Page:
Q&A: Fusion Jerky carving a niche
May 7, 2015
by Monica Watrous
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KaiYen Mai, founder and c.e.o. of Fusion Jerky, launched the company last August.
SOUTH SAN FRANSCISCO – After conquering Mount Kilimanjaro, KaiYen Mai embraced a new challenge — carving a niche in the crowded meat snack market. The founder and CEO of Fusion Jerky comes from a family of Asian-style jerky manufacturers, who have produced and sold the Hsin Tung Yang brand in Chinese supermarkets in the United States for decades.
“When I took over the family business about 10 years ago, I really wanted to create something new but also for the mainstream market,” Mai told Food Business News, a sister publication of MEAT+POULTRY. “I’ve always been very adventurous. I climbed Kilimanjaro, and I do a lot of hiking, so I’ve always eaten a lot of these protein snacks. I wanted to make it my own by fusing my Asian-style jerky background to create something new, better and healthier.”
She launched Fusion Jerky last August to reach an underserved demographic in the meat snack marketplace — women.
“As a female, myself, I’m always on a diet,” Mai said. “My friends and I are always looking for healthier products with lower calories. I’m busy all the time, and when I don’t have time to go out, I want to snack on something healthy. It’s a good protein snack, but at the same time, it doesn’t have all that junk people associate with jerky.”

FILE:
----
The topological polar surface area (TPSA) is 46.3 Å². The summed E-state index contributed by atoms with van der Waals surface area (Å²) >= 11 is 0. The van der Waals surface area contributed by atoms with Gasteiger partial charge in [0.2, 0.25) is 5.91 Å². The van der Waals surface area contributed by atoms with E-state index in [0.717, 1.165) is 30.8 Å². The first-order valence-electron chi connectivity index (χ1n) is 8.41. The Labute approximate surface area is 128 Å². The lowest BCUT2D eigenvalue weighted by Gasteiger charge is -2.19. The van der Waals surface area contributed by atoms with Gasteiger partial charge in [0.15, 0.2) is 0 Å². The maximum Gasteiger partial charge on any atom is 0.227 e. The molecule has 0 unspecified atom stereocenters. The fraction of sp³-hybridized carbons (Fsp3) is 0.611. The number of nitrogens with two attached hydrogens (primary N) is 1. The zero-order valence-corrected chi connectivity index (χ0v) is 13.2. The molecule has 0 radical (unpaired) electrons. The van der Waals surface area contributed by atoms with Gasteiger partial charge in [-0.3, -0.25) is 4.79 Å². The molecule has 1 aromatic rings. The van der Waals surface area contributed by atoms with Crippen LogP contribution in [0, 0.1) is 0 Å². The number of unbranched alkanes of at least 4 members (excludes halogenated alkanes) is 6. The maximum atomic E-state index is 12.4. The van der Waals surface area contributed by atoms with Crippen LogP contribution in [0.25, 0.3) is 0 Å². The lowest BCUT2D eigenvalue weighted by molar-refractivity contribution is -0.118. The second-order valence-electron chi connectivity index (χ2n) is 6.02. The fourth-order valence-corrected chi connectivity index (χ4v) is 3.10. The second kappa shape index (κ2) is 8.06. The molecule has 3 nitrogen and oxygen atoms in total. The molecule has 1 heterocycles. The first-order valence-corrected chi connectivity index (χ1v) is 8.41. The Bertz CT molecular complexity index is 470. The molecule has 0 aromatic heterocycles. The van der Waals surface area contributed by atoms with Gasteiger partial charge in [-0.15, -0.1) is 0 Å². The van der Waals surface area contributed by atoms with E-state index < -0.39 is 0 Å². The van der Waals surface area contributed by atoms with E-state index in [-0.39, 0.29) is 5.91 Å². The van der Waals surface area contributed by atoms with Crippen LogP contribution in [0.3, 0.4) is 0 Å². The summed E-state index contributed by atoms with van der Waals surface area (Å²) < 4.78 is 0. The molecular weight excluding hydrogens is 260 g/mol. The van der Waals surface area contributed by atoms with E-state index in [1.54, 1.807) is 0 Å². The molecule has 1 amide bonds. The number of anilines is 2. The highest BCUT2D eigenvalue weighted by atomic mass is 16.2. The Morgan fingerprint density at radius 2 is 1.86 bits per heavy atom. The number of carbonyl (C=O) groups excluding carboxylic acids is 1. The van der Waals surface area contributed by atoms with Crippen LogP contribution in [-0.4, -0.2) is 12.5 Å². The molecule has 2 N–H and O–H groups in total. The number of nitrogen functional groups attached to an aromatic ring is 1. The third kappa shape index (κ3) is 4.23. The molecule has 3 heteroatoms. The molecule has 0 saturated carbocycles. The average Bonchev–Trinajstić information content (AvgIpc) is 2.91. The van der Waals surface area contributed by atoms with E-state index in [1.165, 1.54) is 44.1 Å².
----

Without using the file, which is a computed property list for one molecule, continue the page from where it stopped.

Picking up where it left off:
Manufactured in a processing plant in Scottsbluff, Neb., the brand offers eight varieties of Asian-style jerky with lower sodium than traditional jerky products and no gluten, preservatives, nitrites and MSG. Flavors include basil citrus beef, chipotle lime beef, garlic jalapeno pork, island teriyaki pork, chili basil turkey, rosemary citrus turkey, lemon pepper chicken and basil citrus chicken.
In an exclusive interview with Food Business News, Mai shared insights from the business and offered a peek into innovation at her company.
Food Business News: How is Fusion Jerky different from other meat snacks on the market?
Mai: Coming from a woman’s perspective is a difference. Currently all of the packaging out there is not very attractive or really made for a female audience. My packaging is brighter in colors and a little more modern looking.
The second differentiation is our proteins. Most jerky out there is beef. Ours is healthier, and it’s also in four different meats, which are turkey, chicken, pork and beef. So we have a variety for people who want not just red meat but also white meat.
Manufactured in a processing plant in Scottsbluff, Neb., the brand offers eight varieties of Asian-style jerky.
I think a lot of people want to eat healthier these days, and a lot of people don’t eat red meat, but there’s not much choice out there, so we do chicken, and we’re actually one of the first to do chicken.
And the third difference between our company and others is we actually manufacture it ourselves.
Why was chicken missing from the marketplace before?
Mai: I’ve seen one (chicken) jerky brand before, but it wasn’t a healthier one. We use chicken breast for our chicken jerky, so it’s a healthier cut.